While Christians worship Jesus, many people who claim to be Christian today worship what is coined as a ‘moralistic, therapeutic deity’. This ever-changing deity is whatever Hillsong wants this god to be at any given time. Slapping the word ‘Jesus’ on it and claiming to the world they are Christian does not make them Christian, nor a church. It is no wonder why people in their own movement cannot explain what Christianity is nor tell you what the gospel is.

Hillsong Church Watch

You can type in any – any – bible teacher into a google search window with their name followed by the words “false teacher” and see all kinds of bible-thumping, angry church goers taking them to task for being anti-christ.

Charismatics take issue with R. C. Sproul and John MacArthur. Baptist take issue with Joyce Meyers, Joel Osteen and Kenneth Copeland. Some baptists even take issue with R. C. Sproul!!

And flat-earthers take issue with all of them, based on bible references – even though a lot of flat-earthers don’t even believe a lot of what the bible says about Jesus.

However…

If I can rationalize that the people I have trouble with aren’t Christians, it makes it easier to pick a fight with their doctrine without having to love them while I do.

I get this, too. We all want to be sure we are “doctrinally sound.” Paul spoke of the need for solid doctrine and warned against “wolves in sheep’s clothing,” “false teachers” and “doctrines that tickle the ear.”

Regarding the whole problem of corruption in the leadership of Hillsong Church, I’m not qualified (yet) to speak to whether or not this is the case. Perhaps there are some among the leadership and staff at Hillsong who are corrupt.

But…

If we don’t learn to separate our differences over doctrines from our differences with those who teach those doctrines, we might do more damage than good to the body of Christ.

Again, I’m not defending everything that might be going on with the leadership at Hillsong Church.

But having people in your church who “cannot explain what Christianity is nor tell you what the gospel is” – who cannot (yet) clearly articulate their understanding of the nature of God or the trinity – doesn’t automatically mean that the church is teaching “whatever Hillsong wants this god to be at any given time.”

It might mean that your church is growing and full of new members who have encountered Jesus and just haven’t learned to articulate all of what that means yet.

And that might just be a good thing. It just might mean your church is actually growing and that you’re not just preaching to the choir anymore. You’re actually preaching to new believers who aren’t going to get it all in the first 72 hours.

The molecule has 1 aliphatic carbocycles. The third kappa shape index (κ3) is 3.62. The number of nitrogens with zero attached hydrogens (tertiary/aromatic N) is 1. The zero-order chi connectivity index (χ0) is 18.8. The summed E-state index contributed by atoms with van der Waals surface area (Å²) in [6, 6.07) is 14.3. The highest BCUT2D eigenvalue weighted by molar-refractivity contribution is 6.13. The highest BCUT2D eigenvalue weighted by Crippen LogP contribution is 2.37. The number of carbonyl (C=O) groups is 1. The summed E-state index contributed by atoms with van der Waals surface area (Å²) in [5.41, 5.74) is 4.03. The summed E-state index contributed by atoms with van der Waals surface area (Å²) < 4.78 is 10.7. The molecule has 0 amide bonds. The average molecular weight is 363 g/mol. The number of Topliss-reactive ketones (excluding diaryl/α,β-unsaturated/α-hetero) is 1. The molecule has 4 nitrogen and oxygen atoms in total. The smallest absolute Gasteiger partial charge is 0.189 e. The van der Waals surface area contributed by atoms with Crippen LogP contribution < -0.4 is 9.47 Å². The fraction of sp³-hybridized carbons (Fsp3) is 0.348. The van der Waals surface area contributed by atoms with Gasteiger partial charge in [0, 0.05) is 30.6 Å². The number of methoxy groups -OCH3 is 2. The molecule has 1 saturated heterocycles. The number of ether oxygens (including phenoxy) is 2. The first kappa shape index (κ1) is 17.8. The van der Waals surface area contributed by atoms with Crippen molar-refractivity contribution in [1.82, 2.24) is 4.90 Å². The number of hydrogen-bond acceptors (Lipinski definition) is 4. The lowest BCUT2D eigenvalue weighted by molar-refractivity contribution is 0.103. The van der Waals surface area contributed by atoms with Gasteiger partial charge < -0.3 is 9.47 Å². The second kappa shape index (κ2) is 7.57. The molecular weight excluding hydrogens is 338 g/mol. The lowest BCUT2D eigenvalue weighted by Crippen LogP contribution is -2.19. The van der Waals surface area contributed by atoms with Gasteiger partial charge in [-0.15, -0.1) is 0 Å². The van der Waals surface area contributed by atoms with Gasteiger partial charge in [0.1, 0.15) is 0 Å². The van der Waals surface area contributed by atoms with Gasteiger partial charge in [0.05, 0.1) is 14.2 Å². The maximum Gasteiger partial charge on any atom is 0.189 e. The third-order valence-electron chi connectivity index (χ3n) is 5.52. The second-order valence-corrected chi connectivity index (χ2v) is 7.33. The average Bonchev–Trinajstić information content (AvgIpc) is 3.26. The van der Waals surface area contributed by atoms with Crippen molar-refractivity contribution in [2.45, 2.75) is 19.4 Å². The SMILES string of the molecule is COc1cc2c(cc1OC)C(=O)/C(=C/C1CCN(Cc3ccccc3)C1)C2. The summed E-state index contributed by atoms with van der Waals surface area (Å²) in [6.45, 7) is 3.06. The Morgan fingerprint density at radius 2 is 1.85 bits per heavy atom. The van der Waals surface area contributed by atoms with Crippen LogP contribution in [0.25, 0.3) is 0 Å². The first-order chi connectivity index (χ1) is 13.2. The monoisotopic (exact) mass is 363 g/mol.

You see, when Paul spoke against false teachers as wolves in sheep’s clothing, he was talking about people who “knew better,” who he plainly knew to be in it for selfish gain; people whose gods were their bellies, and their appetites their shame.

Maybe you think you can read people’s hearts and motives like that. I know I need to allow more benefit of the doubt before I decide whether this is all about “selfish gain” in the hearts of Hillsong staff.

But maybe you’re more prophetic than I am. Whatever.

Quite frankly, I that the charges of Hillsong Church being “New Age” are ridiculous and overblown.

Now, maybe I’m wrong.

I know I’ve been wrong before. But so have you.

And that’s ok. We all grow and (hopefully) change our opinions over time. Even if the core ideas remain the same over time, our perspectives should become richer as we age.

And, hopefully, our attitudes become more charitable toward others who we think are messed up and confused. It’s not what I see on some of the websites I read on some of these posts.

You might be wrong now, too.

Do you keep this reality in mind as you interact with others who believe differently than you?

We all have to start somewhere. And as iron sharpens iron, as I see things with the openness to having my beliefs challenged by others who think differently, I’ve learned a lot and changed my views, SPECIFICALLY because I was open to the idea that I might be wrong.

And do you correct those you see as wrong in love? Can you say you are “on your knees in your heart” for those you criticize, praying for them to see truth as you do? Or do you enjoy being critical of them?

Are you guilty of wanting to rain down fire and brimstone from heaven to consume these “false teachers” you’re so bent about?

Thirty years ago, the Hillsong Theology problems that I see now would have creeped me out.

But then, thirty years ago, I thought I knew everything.

Thirty years ago, I would have been downright annoyed with some of the teachers at Hillsong because of what I consider “bad doctrine.”

But thirty years ago, my truth might not have had much “love” in it.

I would like to think that with my age comes some wisdom. Among the things I’ve come to see is the reality that doctrine shouldn’t be a contact sport within the church. I see so many of these articles written with unnecessary roughness toward other people who only mean well but might be a little misguided on some things.

The brother or sister in Christ who has wonky theology is not your enemy.

Yeah. I suppose there are a few things I might take exception to with HIllsong Church when it comes to their theology. But to be honest, I think that I, like you, probably find I don’t agree doctrinally with ANYONE 100%.

Part of our problem as believers is that as we hang out with like-minded people. I guess that’s not the problem, in and of itself. But what comes as a result of doing that is that we tend to avoid hanging out with (and INTERACTING) with people think differently than we do.

Do yourself (and the doctrinal “other guy”) a favour and get to really know someone you disagree with.

If you’re a good, solid bible-believing Baptist, get to know someone who is a fan of Hillsong Church, or Bethel, or some other similar church. And learn to listen to them. Give them room to share their experiences with you and hear their heart.

Our human nature is to want to avoid conflict and to avoid conversations that make us angry. But sometimes, we need to have our ideas challenged to discover WHY we believe as we do. And if we only hang out with people who think like us, there are some vast areas in our ways of thinking that never get challenged with any “mental fibre,” so to speak, to help us examine ourselves to see if we are aligned with what is true.

And if you’re a fan of Hillsong Church, try to get to know a good Baptist or Presbyterian and do the same.

You just might be amazed at just how much passion and how much “Holy Spirit” you find in that “mainline denominational Christian” person you’ve always thought to be spiritually lifeless and stiff.

You might actually find that you still think those people who were wrong before are wrong now. But they might still teach you a thing or two, too.